Color-changing sensor detects signs of eye damage in tears

A key marker of eye injury.

Researchers developed a rapid-sensing gel to measure a molecular marker of eye injury in a teardrop. From left: Carle opthamologist Dr. Leanne Labriola, Illinois visiting scholar Ketan Dighe and professor Dipanjan Pan.
Researchers developed a rapid-sensing gel to measure a molecular marker of eye injury in a teardrop. From left: Carle opthamologist Dr. Leanne Labriola, Illinois visiting scholar Ketan Dighe and professor Dipanjan Pan. Photo by L. Brian Stauffer

University of Illinois researchers developed a new point-of-care rapid-sensing device that can detect a key marker of eye injury in minutes. The device is nothing but a gel laden with gold nanoparticles that change color when it reacts with a teardrop containing ascorbic acid, released from a wound to the eye.

Scientists used the sensor, called OjoGel, to measure ascorbic acid levels in artificial tears and in clinical samples of fluid from patients’ eyes.

Study leader Dipanjan Pan, a University of Illinois professor of bioengineering said, “We expect a significant potential impact of this biosensor for evaluating the eye in post-surgical patients as well as trauma patients.”

Dr. Leanne Labriola, an ophthalmologist at Carle Foundation Hospital in Urbana said, “OjoGel technology may allow for faster identification of serious eye injuries. With a rapid point-of-care device such as this, anyone in an emergency department could perform a test and know within minutes if the patient needs urgent surgery to save their vision.”

Ascorbic acid, also known as vitamin C, is found in high concentrations in the fluid inside the eye, called aqueous humor, but normally has a very low concentration in tears.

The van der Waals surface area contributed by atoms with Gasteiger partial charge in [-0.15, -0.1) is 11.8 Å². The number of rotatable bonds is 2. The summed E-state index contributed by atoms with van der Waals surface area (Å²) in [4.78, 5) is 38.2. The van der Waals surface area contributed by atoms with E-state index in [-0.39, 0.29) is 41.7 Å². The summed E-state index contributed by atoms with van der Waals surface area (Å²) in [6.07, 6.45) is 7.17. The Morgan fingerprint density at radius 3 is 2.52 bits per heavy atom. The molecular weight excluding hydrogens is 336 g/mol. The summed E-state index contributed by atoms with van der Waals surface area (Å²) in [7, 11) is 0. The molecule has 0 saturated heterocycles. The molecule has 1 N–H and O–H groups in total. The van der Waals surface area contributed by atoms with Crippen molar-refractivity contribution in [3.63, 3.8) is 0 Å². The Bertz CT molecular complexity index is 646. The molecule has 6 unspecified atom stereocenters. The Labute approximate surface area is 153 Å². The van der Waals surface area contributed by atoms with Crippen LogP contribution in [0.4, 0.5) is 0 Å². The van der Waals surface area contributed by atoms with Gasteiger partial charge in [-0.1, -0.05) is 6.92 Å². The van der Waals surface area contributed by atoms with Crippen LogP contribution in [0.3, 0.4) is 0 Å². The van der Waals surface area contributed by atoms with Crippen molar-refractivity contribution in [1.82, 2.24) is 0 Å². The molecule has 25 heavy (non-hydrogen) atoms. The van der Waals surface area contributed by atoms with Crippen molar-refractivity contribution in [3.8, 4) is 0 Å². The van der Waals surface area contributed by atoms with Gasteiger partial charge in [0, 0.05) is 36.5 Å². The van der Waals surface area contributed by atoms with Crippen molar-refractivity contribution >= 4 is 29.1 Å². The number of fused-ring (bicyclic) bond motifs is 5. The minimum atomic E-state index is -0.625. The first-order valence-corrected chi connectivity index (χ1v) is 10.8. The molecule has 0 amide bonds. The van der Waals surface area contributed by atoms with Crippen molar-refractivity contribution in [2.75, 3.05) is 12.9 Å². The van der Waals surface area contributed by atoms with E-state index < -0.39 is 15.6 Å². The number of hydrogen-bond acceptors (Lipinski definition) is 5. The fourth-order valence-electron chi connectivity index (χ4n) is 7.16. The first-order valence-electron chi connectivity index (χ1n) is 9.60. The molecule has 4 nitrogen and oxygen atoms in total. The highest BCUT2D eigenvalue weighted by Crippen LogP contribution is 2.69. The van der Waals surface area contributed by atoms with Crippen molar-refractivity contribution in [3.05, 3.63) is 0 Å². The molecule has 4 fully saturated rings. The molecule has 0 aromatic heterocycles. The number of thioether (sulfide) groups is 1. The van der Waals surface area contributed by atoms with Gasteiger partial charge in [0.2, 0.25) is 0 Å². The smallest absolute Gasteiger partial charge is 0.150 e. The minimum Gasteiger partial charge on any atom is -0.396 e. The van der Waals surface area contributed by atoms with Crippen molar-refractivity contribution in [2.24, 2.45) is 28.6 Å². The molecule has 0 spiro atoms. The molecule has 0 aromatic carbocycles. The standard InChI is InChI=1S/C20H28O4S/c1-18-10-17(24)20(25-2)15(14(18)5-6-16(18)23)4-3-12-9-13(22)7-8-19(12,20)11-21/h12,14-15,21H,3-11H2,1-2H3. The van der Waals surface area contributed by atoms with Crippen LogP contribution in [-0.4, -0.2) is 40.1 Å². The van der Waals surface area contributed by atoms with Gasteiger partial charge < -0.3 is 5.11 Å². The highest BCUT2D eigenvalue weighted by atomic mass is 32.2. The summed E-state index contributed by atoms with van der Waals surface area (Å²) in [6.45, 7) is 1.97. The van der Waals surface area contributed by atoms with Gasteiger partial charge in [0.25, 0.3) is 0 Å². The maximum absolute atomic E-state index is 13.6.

A minor teardrop is all that is expected to cause a color-change reaction in the OjoGel. The degree of the color change relates to the concentration of ascorbic acid in the tear test, moving from light yellow to a dark brown as the concentrations increments.

The scientists did broad testing to decide the fixations related to every level of color-change. They built up a color key and rules for utilizing a cell phone application, Pixel Picker, to exactly quantify the concentration shown by a responded gel test.

Scientists are now planning to refine the technology in order to produce a low-cost, easy-to-use clinical device. They also will perform clinical studies to determine whether OjoGel readings reliably evaluate eye damage.

Labriola said, “In addition to continuing to develop the technology, in the next year we will be working to help healthcare providers understand the value this new device may bring to their practice over the current methods they use for evaluation.”

The study is published in the journal Biosensors and Bioelectronics.